Eight McGill researchers participate in the 26th Entretiens Jacques Cartier in Lyon, France
By Victoria Leenders-Cheng
The 26th Entretiens Jacques Cartier, a colloquium that encourages the exchange of ideas between Canada, Quebec, and France, took place in Lyon from Nov. 22 to Nov. 29. The seminar series, organized and hosted by the Centre Jacques Cartier, comprised 24 seminars on the Centre’s major themes: science, technology, economics, society, culture and politics.
Researchers from McGill participated in five of the seminars, namely: new developments in cancer research and treatment; in vitro molecular analyses; mathematics and climate change; creative economies; and storytelling and visual arts. The seminars included:
New developments in cancer research and treatment
With cancer treatment and research undergoing a fundamental and revolutionary change of approach, fueled by better understandings of cancer pathologies, oncological research is increasingly moving towards the personalization of cancer treatment. Professors Maxime Bouchard and Michel Tremblay (Biochemistry, Rosalind and Morris Goodman Cancer Research Center) contributed to this discussion with presentations on the action and inhibition of tyrosine phosphatases in oncology and the transcriptional control of prostatic cancer recurrence.
In vitro molecular analyses
New tools and advances in health and biology have been made in recent years as a result of groundbreaking discoveries in micro and nanotechnology. How do we bridge technology, training, ethics and science?
Maryam Tabrizian (Biomedical Engineering) participated in this seminar with a presentation on microsystems for non-invasive and quantitative monitoring of human pancreatic islets.
Mathematics and climate change
2013 is UNESCO and the International Mathermatical Union’s year of the Mathematics of Planet Earth, and for the occasion, the Entretiens Jacques Cartier brought together researchers working at the nexus of mathematics research and research on climate science. This seminar discussed mathematical tools that shed light on understandings of the earth’s climate, including statistical and stochastic modeling of the climate as well as global and regional climate modeling.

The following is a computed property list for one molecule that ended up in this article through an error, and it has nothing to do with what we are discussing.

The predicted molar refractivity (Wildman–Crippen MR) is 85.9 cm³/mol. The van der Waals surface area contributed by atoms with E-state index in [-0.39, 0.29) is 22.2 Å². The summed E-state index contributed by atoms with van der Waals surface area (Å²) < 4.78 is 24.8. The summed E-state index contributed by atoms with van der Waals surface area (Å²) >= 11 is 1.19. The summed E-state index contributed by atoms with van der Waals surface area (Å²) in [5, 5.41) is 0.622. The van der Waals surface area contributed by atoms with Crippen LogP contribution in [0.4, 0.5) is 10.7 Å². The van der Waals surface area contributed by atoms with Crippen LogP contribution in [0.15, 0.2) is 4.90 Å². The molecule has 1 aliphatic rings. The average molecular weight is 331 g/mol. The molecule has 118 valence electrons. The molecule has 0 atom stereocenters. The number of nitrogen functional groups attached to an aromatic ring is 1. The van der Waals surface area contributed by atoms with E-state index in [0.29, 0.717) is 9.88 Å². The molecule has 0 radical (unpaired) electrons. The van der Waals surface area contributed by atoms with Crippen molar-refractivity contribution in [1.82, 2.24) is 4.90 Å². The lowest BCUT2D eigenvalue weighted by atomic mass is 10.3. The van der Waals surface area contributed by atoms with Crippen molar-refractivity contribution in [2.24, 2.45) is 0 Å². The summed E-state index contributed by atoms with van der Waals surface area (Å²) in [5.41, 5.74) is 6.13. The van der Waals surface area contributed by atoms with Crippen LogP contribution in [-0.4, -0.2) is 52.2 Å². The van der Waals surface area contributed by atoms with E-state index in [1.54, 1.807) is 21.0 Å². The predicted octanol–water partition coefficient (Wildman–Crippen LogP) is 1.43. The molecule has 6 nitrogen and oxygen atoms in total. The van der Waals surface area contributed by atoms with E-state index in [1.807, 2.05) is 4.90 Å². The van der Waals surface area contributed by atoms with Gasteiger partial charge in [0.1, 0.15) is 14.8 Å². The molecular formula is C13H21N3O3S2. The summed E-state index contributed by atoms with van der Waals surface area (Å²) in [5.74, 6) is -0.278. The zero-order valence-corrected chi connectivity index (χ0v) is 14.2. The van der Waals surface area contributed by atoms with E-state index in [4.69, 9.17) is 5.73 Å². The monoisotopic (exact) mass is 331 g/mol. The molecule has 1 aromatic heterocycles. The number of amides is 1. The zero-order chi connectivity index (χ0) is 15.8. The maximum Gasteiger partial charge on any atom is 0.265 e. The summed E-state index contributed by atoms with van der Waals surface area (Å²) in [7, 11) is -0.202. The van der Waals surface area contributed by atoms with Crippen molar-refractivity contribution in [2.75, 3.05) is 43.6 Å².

Peter Bartello (Mathematics and Statistics) presented on quasi-geostrophic and stratified turbulence while Bruno Tremblay (Atospheric and Oceanic Sciences) presented on sea-ice models and their impact on the climate system.
Can urban development based on the principles of creative economies propel broader societal changes? This seminar, held in Liège, Belgium, surveyed cities and neighbourhoods for their approaches to sustainable socio-economic development driven by creativity.
Rose Goldstein (Vice-Principal, Research and International Relations) and Isabelle Péan (project director, Quartier de l’innovation) represented McGill and spoke of the University’s involvement in the development of Montreal’s Quartier de l’innovation.
How contemporary artists render visual tales
Novelists and screenwriters are always looking for a good story, and stories that encompass human nature and daily life have become omnipresent. What new forms of narratives and new methods of storytelling can connect the past, the present and the future, and what stories will stand the test of time?
Christine Ross (Art History) participated in a discussion on continuities and discontinuities of time and history